Boston City Council to consider facial recognition ban, surveillance oversight, school information-sharing regulations - The Boston Globe

Source: The Boston Globe - View Original Article
Published: May 05, 2020
Category:
Bias Rating:

70% Liberal


Bias Score Calculation:


Policies:

Anti-Discrimination Laws
ICE
Marijuana Legalization

Sentiments

99% "Walsh's office is reviewing both proposals.""
92% "Both the proposed facial recognition ban and the surveillance and information-sharing policy are slated to be discussed at Wednesday's city council meeting.""
84% "Strong privacy protections and surveillance oversight are vital to engendering public trust, which is essential to an effective fight against this pandemic, said Crockford ..."
81% "In a separate proposal, councilors are looking to require the mayor to submit to the council for its review and approval a policy for ..."
78% "Wu, who supports the proposal, said trust forms the foundation of public health and safety and that it was important for there to be ..."
72% "In an e-mail, Jessica Ridlen, a spokeswoman for Boston Public Schools, said the city's school committee and Cassellius are committed to ensuring the privacy ..."
71% "Under the proposal, a community board would be formed to provide oversight of the district's information-sharing policy.""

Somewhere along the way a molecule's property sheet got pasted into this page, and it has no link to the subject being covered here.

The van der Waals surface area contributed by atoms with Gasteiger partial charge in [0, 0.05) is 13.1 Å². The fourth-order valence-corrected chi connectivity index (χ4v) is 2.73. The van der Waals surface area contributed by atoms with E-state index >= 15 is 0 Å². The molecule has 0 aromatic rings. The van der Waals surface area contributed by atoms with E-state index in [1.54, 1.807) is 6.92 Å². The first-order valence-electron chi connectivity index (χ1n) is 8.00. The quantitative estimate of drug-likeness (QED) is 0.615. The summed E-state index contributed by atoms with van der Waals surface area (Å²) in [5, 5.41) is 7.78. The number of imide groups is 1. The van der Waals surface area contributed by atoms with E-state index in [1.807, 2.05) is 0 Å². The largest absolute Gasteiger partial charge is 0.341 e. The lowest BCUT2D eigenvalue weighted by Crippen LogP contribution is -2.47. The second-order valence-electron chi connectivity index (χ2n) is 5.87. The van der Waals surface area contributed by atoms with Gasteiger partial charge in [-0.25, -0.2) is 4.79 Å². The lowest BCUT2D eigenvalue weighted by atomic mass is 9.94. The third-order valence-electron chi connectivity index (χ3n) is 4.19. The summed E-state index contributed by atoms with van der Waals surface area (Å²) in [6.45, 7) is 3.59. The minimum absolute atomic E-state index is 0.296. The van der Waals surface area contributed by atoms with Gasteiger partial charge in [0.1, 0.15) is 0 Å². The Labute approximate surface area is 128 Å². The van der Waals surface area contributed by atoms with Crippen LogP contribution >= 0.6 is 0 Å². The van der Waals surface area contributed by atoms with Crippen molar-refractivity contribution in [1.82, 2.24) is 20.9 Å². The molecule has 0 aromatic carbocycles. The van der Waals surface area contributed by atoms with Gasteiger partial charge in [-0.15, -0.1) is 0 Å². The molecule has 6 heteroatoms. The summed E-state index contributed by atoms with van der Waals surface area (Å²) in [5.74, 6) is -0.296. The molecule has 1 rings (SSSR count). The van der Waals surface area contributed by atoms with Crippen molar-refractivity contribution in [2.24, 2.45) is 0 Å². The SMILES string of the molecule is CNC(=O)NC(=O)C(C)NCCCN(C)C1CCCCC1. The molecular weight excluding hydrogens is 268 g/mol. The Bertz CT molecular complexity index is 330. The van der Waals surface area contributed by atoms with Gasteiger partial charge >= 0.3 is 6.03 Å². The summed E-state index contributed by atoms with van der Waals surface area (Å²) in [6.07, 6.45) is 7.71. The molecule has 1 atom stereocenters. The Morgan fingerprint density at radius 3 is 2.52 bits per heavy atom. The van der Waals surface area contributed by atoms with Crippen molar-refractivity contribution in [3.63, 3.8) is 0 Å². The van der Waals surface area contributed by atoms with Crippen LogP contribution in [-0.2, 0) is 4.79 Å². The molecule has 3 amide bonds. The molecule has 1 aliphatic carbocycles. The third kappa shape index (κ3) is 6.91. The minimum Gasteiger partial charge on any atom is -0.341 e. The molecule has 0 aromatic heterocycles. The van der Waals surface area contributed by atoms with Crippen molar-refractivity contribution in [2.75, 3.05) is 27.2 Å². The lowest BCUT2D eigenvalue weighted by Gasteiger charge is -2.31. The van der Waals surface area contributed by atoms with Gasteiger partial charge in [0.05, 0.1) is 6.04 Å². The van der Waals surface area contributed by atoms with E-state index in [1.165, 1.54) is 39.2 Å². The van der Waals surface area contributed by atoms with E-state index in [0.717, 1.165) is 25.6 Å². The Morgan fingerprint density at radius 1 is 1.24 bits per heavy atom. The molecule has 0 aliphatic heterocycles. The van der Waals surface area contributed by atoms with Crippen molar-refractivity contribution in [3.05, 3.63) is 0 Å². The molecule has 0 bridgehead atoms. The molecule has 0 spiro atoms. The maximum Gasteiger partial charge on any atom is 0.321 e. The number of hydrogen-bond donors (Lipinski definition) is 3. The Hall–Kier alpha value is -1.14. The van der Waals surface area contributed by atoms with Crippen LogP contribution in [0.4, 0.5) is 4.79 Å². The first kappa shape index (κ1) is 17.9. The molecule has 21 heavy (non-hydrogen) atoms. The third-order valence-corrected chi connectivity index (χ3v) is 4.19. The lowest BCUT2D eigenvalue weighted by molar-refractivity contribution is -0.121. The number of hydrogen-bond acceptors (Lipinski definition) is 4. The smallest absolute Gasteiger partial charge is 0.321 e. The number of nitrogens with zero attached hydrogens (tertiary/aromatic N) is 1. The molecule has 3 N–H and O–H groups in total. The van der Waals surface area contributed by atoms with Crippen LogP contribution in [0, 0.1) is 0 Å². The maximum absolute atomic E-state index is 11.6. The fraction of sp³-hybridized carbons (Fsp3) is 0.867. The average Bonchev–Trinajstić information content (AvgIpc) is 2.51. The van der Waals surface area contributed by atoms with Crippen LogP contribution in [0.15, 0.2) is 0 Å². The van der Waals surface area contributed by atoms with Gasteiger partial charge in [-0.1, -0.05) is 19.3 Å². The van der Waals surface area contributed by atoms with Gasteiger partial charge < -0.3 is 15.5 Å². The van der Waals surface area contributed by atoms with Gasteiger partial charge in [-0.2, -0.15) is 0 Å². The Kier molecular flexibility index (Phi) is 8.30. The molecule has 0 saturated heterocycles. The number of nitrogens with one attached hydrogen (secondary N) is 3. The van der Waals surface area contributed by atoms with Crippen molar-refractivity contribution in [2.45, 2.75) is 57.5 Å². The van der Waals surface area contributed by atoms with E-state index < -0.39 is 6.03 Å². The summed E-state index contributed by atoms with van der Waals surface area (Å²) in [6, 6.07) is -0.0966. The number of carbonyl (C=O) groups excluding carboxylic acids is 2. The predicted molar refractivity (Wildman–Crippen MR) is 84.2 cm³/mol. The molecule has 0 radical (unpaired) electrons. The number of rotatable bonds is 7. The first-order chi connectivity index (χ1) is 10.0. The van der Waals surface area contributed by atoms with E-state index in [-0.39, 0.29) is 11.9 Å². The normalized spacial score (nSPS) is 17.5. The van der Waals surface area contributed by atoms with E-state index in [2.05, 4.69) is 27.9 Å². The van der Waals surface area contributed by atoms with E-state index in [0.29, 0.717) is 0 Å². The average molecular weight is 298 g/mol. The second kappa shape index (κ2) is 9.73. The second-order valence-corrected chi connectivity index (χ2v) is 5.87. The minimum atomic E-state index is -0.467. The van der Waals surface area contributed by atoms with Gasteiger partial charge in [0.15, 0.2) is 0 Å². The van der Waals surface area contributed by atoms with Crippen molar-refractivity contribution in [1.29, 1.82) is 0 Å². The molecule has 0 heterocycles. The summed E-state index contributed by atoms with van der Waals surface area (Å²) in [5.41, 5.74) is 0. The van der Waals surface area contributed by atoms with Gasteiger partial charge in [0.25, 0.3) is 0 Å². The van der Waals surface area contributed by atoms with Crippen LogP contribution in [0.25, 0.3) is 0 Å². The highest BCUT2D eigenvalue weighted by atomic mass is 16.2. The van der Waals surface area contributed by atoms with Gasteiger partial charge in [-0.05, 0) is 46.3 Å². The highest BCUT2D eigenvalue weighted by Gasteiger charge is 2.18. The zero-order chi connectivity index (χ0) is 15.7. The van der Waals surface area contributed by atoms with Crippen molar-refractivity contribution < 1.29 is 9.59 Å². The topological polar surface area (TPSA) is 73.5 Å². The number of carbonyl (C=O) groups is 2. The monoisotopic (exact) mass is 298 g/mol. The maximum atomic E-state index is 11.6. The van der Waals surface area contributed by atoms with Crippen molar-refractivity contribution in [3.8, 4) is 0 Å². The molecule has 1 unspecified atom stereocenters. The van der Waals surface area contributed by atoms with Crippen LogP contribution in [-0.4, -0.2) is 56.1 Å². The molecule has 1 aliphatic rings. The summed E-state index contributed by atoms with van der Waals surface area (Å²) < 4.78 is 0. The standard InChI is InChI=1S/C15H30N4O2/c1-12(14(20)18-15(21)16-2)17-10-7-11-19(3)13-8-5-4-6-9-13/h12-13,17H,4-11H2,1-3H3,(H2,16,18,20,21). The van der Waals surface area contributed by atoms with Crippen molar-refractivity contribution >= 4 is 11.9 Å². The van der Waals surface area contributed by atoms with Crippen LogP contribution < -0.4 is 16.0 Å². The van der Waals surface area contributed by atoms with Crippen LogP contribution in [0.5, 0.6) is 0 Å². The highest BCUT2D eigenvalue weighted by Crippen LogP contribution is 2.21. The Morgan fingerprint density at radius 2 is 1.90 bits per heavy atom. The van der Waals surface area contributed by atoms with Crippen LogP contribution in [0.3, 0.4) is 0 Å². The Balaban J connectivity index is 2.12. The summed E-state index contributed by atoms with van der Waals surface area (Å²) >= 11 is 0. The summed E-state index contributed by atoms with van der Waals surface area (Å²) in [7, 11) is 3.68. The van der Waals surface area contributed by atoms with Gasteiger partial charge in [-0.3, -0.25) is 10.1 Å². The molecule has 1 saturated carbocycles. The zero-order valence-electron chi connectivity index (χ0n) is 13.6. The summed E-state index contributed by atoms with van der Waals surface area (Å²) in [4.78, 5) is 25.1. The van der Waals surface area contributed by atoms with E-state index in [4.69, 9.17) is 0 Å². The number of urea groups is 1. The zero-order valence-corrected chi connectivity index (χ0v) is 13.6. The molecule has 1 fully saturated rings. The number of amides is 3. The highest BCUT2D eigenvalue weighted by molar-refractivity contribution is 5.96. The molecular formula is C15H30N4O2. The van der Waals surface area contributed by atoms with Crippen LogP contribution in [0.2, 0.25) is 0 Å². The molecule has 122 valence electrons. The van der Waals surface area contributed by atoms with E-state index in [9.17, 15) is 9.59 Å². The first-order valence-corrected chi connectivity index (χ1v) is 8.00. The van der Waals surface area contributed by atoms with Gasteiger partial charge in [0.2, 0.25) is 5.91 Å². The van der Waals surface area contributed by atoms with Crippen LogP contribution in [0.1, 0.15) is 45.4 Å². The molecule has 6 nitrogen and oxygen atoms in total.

69% "We need transparency and accountability when it comes to that, she said.""

We have listed the top 10 sentiments. More sentiments do exist. Please review the full article for more information.



*Our bias meter rating uses data science including sentiment analysis, machine learning and our proprietary algorithm for determining biases in news articles. The rating is an independent analysis and is not affiliated nor sponsored by the news source or any other organization

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Contributing sentiments towards policy:

99% : Walsh's office is reviewing both proposals.
92% : Face surveillance poses unprecedented threats to our civil rights and civil liberties.
92% : Both the proposed facial recognition ban and the surveillance and information-sharing policy are slated to be discussed at Wednesday's city council meeting.
84% : The two councilors were also concerned that the tech is less accurate when it comes to identifying people of color.
84% : "Strong privacy protections and surveillance oversight are vital to engendering public trust, which is essential to an effective fight against this pandemic," said Crockford in a statement.
81% : In a separate proposal, councilors are looking to require the mayor to submit to the council for its review and approval a policy for each department that uses surveillance technology.
78% : Wu, who supports the proposal, said trust forms the foundation of public health and safety and that it was important for there to be provisions in place that codify when information can and can't be shared.
72% : In an e-mail, Jessica Ridlen, a spokeswoman for Boston Public Schools, said the city's school committee and Cassellius are "committed to ensuring the privacy of its students' information and their safety and security in school."
71% : Under the proposal, a community board would be formed to provide oversight of the district's information-sharing policy.
69% : "We need transparency and accountability when it comes to that," she said.